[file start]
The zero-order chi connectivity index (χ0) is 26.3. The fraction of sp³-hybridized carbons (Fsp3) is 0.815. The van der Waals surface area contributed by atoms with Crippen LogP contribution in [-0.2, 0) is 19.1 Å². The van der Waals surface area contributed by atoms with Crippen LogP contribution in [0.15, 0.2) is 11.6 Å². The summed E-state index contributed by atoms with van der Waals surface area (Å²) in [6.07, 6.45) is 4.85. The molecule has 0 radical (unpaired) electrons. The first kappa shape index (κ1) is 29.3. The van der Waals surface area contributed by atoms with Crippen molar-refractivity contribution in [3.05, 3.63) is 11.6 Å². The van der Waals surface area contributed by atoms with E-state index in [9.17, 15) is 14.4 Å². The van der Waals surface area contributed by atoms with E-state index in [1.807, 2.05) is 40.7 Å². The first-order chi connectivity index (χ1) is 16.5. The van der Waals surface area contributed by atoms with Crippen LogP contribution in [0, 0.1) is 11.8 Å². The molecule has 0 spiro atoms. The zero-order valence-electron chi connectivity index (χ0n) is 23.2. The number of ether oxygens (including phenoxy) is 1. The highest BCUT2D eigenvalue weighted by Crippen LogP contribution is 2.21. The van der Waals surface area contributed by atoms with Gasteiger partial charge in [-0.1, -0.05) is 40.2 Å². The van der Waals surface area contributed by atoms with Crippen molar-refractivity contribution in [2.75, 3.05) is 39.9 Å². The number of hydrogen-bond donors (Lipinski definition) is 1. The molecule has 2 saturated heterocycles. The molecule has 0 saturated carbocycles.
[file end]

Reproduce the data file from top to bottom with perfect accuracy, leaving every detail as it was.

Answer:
The zero-order chi connectivity index (χ0) is 26.3. The fraction of sp³-hybridized carbons (Fsp3) is 0.815. The van der Waals surface area contributed by atoms with Crippen LogP contribution in [-0.2, 0) is 19.1 Å². The van der Waals surface area contributed by atoms with Crippen LogP contribution in [0.15, 0.2) is 11.6 Å². The summed E-state index contributed by atoms with van der Waals surface area (Å²) in [6.07, 6.45) is 4.85. The molecule has 0 radical (unpaired) electrons. The first kappa shape index (κ1) is 29.3. The van der Waals surface area contributed by atoms with Crippen molar-refractivity contribution in [3.05, 3.63) is 11.6 Å². The van der Waals surface area contributed by atoms with E-state index in [9.17, 15) is 14.4 Å². The van der Waals surface area contributed by atoms with E-state index in [1.807, 2.05) is 40.7 Å². The first-order chi connectivity index (χ1) is 16.5. The van der Waals surface area contributed by atoms with Crippen LogP contribution in [0, 0.1) is 11.8 Å². The molecule has 0 spiro atoms. The zero-order valence-electron chi connectivity index (χ0n) is 23.2. The number of ether oxygens (including phenoxy) is 1. The highest BCUT2D eigenvalue weighted by Crippen LogP contribution is 2.21. The van der Waals surface area contributed by atoms with Gasteiger partial charge in [-0.1, -0.05) is 40.2 Å². The van der Waals surface area contributed by atoms with Crippen molar-refractivity contribution in [2.75, 3.05) is 39.9 Å². The number of hydrogen-bond donors (Lipinski definition) is 1. The molecule has 2 saturated heterocycles. The molecule has 0 saturated carbocycles.